The results of quantitative measurements in all regions of interest are shown in Table 2.
In GM/WM regions of interest, we found good agreement of CBFDC and CBFMS as well as CBVDC and CBVMS. The SDs of CBFDC and CBVDC were markedly higher compared with CBFMS and CBVMS. Although method differences reached statistical significance (CBFDC versus CBFMS: P < .0001 [GM], P = .0074 [WM]; CBVDC versus CBVMS: P < .0041 [GM], P = .2143 [WM]), differences were not considered relevant in most cases: CBF and CBV differences were <2 SDs in 95% and 93%, respectively. Regarding the temporal parameters, we found good correlation between MTT and TTD (r = 0.82) as well as fair correlations between MTT and TTP (r = 0.59) and TTD and TTP (r = 0.56) (all P < .0001).
In suspected penumbra regions of interest, mean CBFDC was significantly lower than CBFMS (absolute, 29 versus 32 mL/100 g/min, P < .0001; relative, 0.48 versus 0.59, P < .0001). Method differences were >2 SDs in 17%. This corresponded to visual findings of ischemic lesions tending to be larger on CBFDC maps compared with CBFMS maps when using identical thresholds for DC and MS. Mean CBVDC was significantly higher than CBVMS (absolute, 2.9 versus 2.6 mL/100 g, P < .0001; relative, 0.92 versus 0.80, P = .0025). Method differences were >2 SDs in 26%. The SD of CBVDC was markedly higher compared with that of CBVMS. We found good correlation of MTT and TTD (r = 0.91), TTD and TTP (r = 0.89), as well as fair correlation of MTT and TTP (r = 0.76) (all P < .0001).
In suspected infarction core regions of interest, mean CBVDC was significantly higher than mean CBVMS (absolute, 1.1 versus 0.9 mL/100 g/min, P = .0011; relative, 0.37 versus 0.30, P = .0001). Method differences were >2 SDs in 12%. This corresponded to visual findings of ischemic lesions tending to be slightly smaller or similar on CBVDC maps compared with CBVMS maps when using identical thresholds for DC and MS. Mean CBFDC was slightly higher than mean CBFMS (absolute, 12 versus 9 mL/100 g/min, P = .0025; relative, 0.21 versus 0.18, P < .0001). Method differences were >2 SDs in 10%. We found fair correlation for MTT versus TTD (r = 0.65, P < .0001) and TTD versus TTP (r = 0.66, P < .0001), and weak correlation for MTT versus TTP (r = 0.30, P = .05).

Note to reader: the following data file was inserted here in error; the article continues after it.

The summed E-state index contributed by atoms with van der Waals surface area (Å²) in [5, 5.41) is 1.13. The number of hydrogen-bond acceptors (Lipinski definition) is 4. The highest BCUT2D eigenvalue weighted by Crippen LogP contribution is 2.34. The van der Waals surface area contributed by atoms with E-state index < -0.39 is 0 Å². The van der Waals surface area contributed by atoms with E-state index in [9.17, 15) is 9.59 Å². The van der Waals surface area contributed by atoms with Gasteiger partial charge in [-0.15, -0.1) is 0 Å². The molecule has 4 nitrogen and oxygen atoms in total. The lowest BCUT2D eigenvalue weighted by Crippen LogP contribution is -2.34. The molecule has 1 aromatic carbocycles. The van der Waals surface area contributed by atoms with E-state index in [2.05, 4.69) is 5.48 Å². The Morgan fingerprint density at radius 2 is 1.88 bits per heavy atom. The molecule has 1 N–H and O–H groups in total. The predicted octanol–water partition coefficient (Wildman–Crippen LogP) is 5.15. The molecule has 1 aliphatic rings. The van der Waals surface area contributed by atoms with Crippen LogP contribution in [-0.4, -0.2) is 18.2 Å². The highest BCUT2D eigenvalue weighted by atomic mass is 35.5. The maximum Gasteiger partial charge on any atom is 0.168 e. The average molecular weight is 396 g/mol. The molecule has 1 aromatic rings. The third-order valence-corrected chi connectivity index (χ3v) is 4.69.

Statistical plots of CBF and CBV in suspected penumbra and suspected core regions of interest are shown in Fig 4.
PCT Lesion Sizes
Using the CBF/CBV mismatch approach with adapted thresholds, we found excellent agreement of corresponding NVT, TAR, and NVT + TAR lesion sizes for DC versus MS. Correlation was r = 0.999 (P < .0001), r = 0.995 (P < .0001), and r = 0.998 (P < .0001), respectively. NVT/TAR ratio (CBV/CBF mismatch) was <.50 in 38% (16 cases) for both DC and MS. Detailed results are shown in Fig 5.
Regarding PCT lesion scores (modified ASPECTS), statistical analysis revealed no significant difference for DC versus MS. PCT lesion scores were almost identical for DC and MS. Correlation was r = 0.998 (P < .0001) and r = 0.997 (P < .0001) for NVT and NVT + TAR lesion scores, respectively. NVT and NVT + TAR lesion scores were >7 in 67% (28 cases) and 33% (14 cases), respectively, for both DC and MS. An overview of PCT lesion scores is given in Table 3.